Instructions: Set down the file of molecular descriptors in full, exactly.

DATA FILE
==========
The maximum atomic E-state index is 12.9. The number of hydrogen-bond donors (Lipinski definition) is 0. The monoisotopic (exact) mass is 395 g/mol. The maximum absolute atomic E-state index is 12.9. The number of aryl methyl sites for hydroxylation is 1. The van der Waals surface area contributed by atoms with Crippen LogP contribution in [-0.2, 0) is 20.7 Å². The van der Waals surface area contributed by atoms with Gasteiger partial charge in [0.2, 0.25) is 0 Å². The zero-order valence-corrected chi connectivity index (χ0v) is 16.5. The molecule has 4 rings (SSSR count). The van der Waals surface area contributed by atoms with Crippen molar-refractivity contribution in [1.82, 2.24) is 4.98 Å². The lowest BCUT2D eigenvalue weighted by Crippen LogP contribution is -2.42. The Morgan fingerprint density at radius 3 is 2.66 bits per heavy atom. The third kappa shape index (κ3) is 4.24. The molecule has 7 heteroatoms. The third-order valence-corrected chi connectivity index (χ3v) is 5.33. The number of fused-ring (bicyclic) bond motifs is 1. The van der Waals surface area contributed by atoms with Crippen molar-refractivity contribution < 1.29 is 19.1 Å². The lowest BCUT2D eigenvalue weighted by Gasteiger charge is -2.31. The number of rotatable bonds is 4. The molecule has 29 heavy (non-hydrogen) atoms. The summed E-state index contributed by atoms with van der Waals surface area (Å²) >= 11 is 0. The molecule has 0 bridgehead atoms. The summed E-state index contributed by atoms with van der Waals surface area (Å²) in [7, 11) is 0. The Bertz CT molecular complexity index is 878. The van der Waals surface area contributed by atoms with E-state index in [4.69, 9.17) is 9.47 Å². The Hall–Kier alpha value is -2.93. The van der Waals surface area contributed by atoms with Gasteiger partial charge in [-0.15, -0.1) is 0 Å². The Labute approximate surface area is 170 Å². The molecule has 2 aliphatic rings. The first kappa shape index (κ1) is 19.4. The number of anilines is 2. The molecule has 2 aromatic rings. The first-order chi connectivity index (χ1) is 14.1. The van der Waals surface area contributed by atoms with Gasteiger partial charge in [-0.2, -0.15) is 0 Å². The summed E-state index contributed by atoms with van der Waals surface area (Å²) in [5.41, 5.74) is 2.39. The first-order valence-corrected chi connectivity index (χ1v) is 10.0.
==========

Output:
The maximum atomic E-state index is 12.9. The number of hydrogen-bond donors (Lipinski definition) is 0. The monoisotopic (exact) mass is 395 g/mol. The maximum absolute atomic E-state index is 12.9. The number of aryl methyl sites for hydroxylation is 1. The van der Waals surface area contributed by atoms with Crippen LogP contribution in [-0.2, 0) is 20.7 Å². The van der Waals surface area contributed by atoms with Gasteiger partial charge in [0.2, 0.25) is 0 Å². The zero-order valence-corrected chi connectivity index (χ0v) is 16.5. The molecule has 4 rings (SSSR count). The van der Waals surface area contributed by atoms with Crippen molar-refractivity contribution in [1.82, 2.24) is 4.98 Å². The lowest BCUT2D eigenvalue weighted by Crippen LogP contribution is -2.42. The Morgan fingerprint density at radius 3 is 2.66 bits per heavy atom. The third kappa shape index (κ3) is 4.24. The molecule has 7 heteroatoms. The third-order valence-corrected chi connectivity index (χ3v) is 5.33. The number of fused-ring (bicyclic) bond motifs is 1. The van der Waals surface area contributed by atoms with Crippen molar-refractivity contribution < 1.29 is 19.1 Å². The lowest BCUT2D eigenvalue weighted by Gasteiger charge is -2.31. The number of rotatable bonds is 4. The molecule has 29 heavy (non-hydrogen) atoms. The summed E-state index contributed by atoms with van der Waals surface area (Å²) >= 11 is 0. The molecule has 0 bridgehead atoms. The summed E-state index contributed by atoms with van der Waals surface area (Å²) in [7, 11) is 0. The Bertz CT molecular complexity index is 878. The van der Waals surface area contributed by atoms with E-state index in [4.69, 9.17) is 9.47 Å². The Hall–Kier alpha value is -2.93. The van der Waals surface area contributed by atoms with Gasteiger partial charge in [-0.15, -0.1) is 0 Å². The Labute approximate surface area is 170 Å². The molecule has 2 aliphatic rings. The first kappa shape index (κ1) is 19.4. The number of anilines is 2. The molecule has 2 aromatic rings. The first-order chi connectivity index (χ1) is 14.1. The van der Waals surface area contributed by atoms with Gasteiger partial charge in [-0.2, -0.15) is 0 Å². The summed E-state index contributed by atoms with van der Waals surface area (Å²) in [5.41, 5.74) is 2.39. The first-order valence-corrected chi connectivity index (χ1v) is 10.0.